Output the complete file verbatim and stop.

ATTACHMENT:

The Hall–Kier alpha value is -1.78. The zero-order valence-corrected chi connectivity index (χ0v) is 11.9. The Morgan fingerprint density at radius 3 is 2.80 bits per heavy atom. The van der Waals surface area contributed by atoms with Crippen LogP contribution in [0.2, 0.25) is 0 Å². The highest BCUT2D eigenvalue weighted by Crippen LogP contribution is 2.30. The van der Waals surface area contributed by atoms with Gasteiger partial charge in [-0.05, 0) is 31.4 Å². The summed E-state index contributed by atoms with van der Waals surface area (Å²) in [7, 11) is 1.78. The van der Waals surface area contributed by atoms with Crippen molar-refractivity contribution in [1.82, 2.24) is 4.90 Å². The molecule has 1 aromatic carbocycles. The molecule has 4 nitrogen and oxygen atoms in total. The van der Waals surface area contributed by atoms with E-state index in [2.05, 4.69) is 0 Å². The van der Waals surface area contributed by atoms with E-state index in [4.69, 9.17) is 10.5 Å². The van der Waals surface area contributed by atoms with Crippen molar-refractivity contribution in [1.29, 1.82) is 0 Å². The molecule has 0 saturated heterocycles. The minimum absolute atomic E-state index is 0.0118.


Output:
The Hall–Kier alpha value is -1.78. The zero-order valence-corrected chi connectivity index (χ0v) is 11.9. The Morgan fingerprint density at radius 3 is 2.80 bits per heavy atom. The van der Waals surface area contributed by atoms with Crippen LogP contribution in [0.2, 0.25) is 0 Å². The highest BCUT2D eigenvalue weighted by Crippen LogP contribution is 2.30. The van der Waals surface area contributed by atoms with Gasteiger partial charge in [-0.05, 0) is 31.4 Å². The summed E-state index contributed by atoms with van der Waals surface area (Å²) in [7, 11) is 1.78. The van der Waals surface area contributed by atoms with Crippen molar-refractivity contribution in [1.82, 2.24) is 4.90 Å². The molecule has 1 aromatic carbocycles. The molecule has 4 nitrogen and oxygen atoms in total. The van der Waals surface area contributed by atoms with E-state index in [2.05, 4.69) is 0 Å². The van der Waals surface area contributed by atoms with E-state index in [4.69, 9.17) is 10.5 Å². The van der Waals surface area contributed by atoms with Crippen molar-refractivity contribution in [1.29, 1.82) is 0 Å². The molecule has 0 saturated heterocycles. The minimum absolute atomic E-state index is 0.0118.